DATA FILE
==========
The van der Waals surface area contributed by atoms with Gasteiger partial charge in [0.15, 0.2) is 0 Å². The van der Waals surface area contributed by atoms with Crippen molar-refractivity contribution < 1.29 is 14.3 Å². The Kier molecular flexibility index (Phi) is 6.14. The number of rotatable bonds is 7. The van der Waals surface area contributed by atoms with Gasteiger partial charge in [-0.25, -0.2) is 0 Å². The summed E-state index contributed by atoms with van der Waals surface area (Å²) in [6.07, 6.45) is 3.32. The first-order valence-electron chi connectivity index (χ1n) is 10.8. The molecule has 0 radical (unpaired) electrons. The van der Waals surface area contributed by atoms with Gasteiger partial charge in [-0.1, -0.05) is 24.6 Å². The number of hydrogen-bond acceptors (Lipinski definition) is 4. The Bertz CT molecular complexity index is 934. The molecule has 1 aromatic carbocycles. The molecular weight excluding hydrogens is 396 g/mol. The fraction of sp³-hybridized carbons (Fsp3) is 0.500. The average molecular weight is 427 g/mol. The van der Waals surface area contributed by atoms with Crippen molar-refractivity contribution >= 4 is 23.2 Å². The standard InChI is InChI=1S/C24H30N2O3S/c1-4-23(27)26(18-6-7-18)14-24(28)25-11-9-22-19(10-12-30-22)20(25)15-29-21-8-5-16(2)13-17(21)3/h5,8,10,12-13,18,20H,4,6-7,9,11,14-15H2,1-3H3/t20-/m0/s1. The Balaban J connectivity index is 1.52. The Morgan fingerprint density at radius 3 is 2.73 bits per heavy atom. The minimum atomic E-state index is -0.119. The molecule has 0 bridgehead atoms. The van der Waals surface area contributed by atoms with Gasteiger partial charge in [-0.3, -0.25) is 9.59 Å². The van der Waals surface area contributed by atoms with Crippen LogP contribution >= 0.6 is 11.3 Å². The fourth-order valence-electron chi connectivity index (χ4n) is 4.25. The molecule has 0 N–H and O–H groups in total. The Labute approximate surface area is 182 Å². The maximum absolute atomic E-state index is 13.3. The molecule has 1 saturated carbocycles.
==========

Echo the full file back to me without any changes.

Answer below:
The van der Waals surface area contributed by atoms with Gasteiger partial charge in [0.15, 0.2) is 0 Å². The van der Waals surface area contributed by atoms with Crippen molar-refractivity contribution < 1.29 is 14.3 Å². The Kier molecular flexibility index (Phi) is 6.14. The number of rotatable bonds is 7. The van der Waals surface area contributed by atoms with Gasteiger partial charge in [-0.25, -0.2) is 0 Å². The summed E-state index contributed by atoms with van der Waals surface area (Å²) in [6.07, 6.45) is 3.32. The first-order valence-electron chi connectivity index (χ1n) is 10.8. The molecule has 0 radical (unpaired) electrons. The van der Waals surface area contributed by atoms with Gasteiger partial charge in [-0.1, -0.05) is 24.6 Å². The number of hydrogen-bond acceptors (Lipinski definition) is 4. The Bertz CT molecular complexity index is 934. The molecule has 1 aromatic carbocycles. The molecular weight excluding hydrogens is 396 g/mol. The fraction of sp³-hybridized carbons (Fsp3) is 0.500. The average molecular weight is 427 g/mol. The van der Waals surface area contributed by atoms with Crippen molar-refractivity contribution >= 4 is 23.2 Å². The standard InChI is InChI=1S/C24H30N2O3S/c1-4-23(27)26(18-6-7-18)14-24(28)25-11-9-22-19(10-12-30-22)20(25)15-29-21-8-5-16(2)13-17(21)3/h5,8,10,12-13,18,20H,4,6-7,9,11,14-15H2,1-3H3/t20-/m0/s1. The Balaban J connectivity index is 1.52. The Morgan fingerprint density at radius 3 is 2.73 bits per heavy atom. The minimum atomic E-state index is -0.119. The molecule has 0 bridgehead atoms. The van der Waals surface area contributed by atoms with Gasteiger partial charge in [-0.3, -0.25) is 9.59 Å². The van der Waals surface area contributed by atoms with Crippen LogP contribution >= 0.6 is 11.3 Å². The fourth-order valence-electron chi connectivity index (χ4n) is 4.25. The molecule has 0 N–H and O–H groups in total. The Labute approximate surface area is 182 Å². The maximum absolute atomic E-state index is 13.3. The molecule has 1 saturated carbocycles.